Artificial Islands and Structures as a Means of Safeguarding State Sovereignty Against Sea Level Rise. A Law of the Sea Perspective
6th ABLOS Conference “Contentious Issues in UNCLOS - Surely Not?”, International Hydrographic Bureau, Monaco, 25-27 October 2010
17 Pages Posted: 18 Mar 2014 Last revised: 28 May 2014
Date Written: October 26, 2010
According to reliable scientific data, Sea Level Rise due to Climate Change, is a fact. Amongst various social, economic and legal implications, the issue of State Sovereignty is one of the least taken into account. Certain methods, including the use of Artificial Islands and Structures (A.I.S.), for tackling the problem of gradual sinking of lands, especially in Small Island and Low Lying states, are proposed or already deployed (e.g. the “sovereignty marker”, Yamamoto and Esteban, 2010). The use and status of A.I.S. has been dealt with only scarcely by the UNCLOS. On the other hand, environmental and safety issues have been much more thoroughly elaborated on national and regional level, but only for exploration and exploitation platforms.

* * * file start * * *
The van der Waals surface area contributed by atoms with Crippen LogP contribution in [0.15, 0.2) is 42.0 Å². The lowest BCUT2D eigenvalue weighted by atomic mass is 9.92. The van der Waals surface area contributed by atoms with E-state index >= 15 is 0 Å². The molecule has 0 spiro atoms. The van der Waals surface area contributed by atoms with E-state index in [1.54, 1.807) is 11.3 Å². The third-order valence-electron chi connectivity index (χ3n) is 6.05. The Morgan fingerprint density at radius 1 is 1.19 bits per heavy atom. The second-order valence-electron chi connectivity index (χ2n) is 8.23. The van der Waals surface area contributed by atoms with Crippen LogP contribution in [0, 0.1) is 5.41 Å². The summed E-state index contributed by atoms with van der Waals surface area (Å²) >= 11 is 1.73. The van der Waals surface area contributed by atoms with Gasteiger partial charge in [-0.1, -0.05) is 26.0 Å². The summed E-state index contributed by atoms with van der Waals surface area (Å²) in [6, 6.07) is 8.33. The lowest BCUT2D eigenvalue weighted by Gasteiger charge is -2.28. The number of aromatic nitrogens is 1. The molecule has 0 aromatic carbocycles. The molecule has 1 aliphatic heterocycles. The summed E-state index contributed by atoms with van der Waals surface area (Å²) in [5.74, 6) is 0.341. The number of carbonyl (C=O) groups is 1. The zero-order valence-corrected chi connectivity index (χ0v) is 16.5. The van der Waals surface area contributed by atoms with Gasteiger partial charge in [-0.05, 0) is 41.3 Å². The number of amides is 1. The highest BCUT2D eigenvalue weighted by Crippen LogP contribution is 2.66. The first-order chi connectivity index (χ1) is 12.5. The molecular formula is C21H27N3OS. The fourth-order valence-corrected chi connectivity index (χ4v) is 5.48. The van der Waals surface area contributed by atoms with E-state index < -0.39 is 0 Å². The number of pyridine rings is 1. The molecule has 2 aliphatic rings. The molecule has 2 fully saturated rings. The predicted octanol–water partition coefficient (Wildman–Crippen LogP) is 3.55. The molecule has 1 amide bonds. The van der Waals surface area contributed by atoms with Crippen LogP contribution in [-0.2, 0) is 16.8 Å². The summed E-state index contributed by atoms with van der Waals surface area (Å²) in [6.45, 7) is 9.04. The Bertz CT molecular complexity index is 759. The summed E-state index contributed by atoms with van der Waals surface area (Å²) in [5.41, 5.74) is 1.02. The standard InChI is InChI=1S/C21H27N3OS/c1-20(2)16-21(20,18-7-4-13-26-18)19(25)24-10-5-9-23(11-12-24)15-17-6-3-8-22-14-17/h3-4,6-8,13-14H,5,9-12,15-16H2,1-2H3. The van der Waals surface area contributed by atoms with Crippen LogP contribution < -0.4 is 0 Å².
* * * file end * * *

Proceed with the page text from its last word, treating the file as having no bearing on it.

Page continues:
The use of A.I.S., as a means of conserving Territorial Soveignty over vanishing areas, is an upcoming aspect, which is yet to be taken under consideration by both scientific community and policy makers. Artificial Islands as human habitats, Land Reclamation Projects, Sovereignty Markers for submersing islands, are some of the most noteworthy ideas. The lack of an integrated and coherent framework on their legal status acts as a setback for their adoption as an effective means against the problems that Sea Level Rise poses on Territorial Sovereignty.
The scope of this presentation is to highlight the possible uses of A.I.S. vs. Sea Level Rise, to underline the lack of international legal framework concerning their deployment and use and to present several legal options and actions that should be undertaken in order to promote the use of A.I.S.
Keywords: Law of the Sea, State Soverignty, Vanishing State, Artificial Islands, Sea Level Rise, Land Reclamation
JEL Classification: K33
Suggested Citation: Suggested Citation